It was an interesting week with reflection. While I did enjoy David Burgess’ Teach Like a Pirate, and the hangout that she shared with us, I’ll admit… it made me kind of sad. Not because of the content itself! But because of the hard memories it brought up. I used to teach creatively and encourage innovation in my classroom like that. When I graduated college, I was chock full of ideas and adored hands-on learning. But my communication skills was parents was very weak and my administrator was a frustrated man who decided his best way of control was micromanaging. It’s a bit of a long story, but the end result is I was knocked down to stop being creative; to just follow the curriculum and to push worksheets. When I read books like Burgess’, I’m first angry because it validates that I was correct, but too inexperienced to take a proper stand; and then I’m sad because of what I have lost. I am appreciating these types of classes, and having built a PLN, because I’m slowly coming back to the teacher I once was, but even better because I have more experience and wisdom now.
When I brought the question about administrators with opposing views up to the Twitter and then the hangout, it was nice to know that so many teachers have supportive administrators. Good! I’m glad that they sound like the majority; and I’m pleased that I have experienced one myself. However, as coaches who will be supporting teachers, it will be important to be prepared for when that may not be the case. How do WE help inexperienced teachers who are blooming with creativity, but the administrator looks upon them with a critical eye? Action research was suggested as a solution for justifying out-of-the-box teaching. If we as coaches can help teachers to keep an eye on results and accumulate the data into a presentable bundle, we would go far into helping to change what education looks like.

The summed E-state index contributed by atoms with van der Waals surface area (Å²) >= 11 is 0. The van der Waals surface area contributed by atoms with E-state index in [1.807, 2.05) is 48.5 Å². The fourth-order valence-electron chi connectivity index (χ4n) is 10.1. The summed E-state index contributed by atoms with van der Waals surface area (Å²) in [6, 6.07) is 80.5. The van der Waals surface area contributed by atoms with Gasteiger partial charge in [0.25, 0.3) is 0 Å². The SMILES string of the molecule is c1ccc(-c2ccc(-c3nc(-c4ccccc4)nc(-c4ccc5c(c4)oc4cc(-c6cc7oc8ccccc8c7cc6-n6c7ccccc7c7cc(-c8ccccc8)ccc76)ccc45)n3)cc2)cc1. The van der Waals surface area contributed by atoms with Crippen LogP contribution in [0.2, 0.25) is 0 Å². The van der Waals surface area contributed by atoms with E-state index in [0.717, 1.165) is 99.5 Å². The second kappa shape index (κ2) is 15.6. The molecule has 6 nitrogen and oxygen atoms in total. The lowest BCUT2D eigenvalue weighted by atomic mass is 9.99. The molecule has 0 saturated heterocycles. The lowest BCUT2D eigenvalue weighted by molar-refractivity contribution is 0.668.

I also put forth the question about how you create learning experiences across the board in your classroom when you teach multiple content areas, such as elementary grades. Again, I really appreciate having a PLN. It was freeing to know that there are others like me, who don’t have the specific answers, but we’re still looking for that balance. We seemed to agree that it’s okay not to have “moonlandings” or “speakeasies” for every single subject or lesson. But to continue to add to our cool lesson repertoires and be ready to pull out what works for the situation. Because we don’t have the same classes from year to year, not even the same grades; so what works for one year, may not work for the next.
So while some aspects of this week were a little painful, it was empowering to reflect and see where I’ve come from. I love this network or support that just wants to see students become learners. Thanks everybody!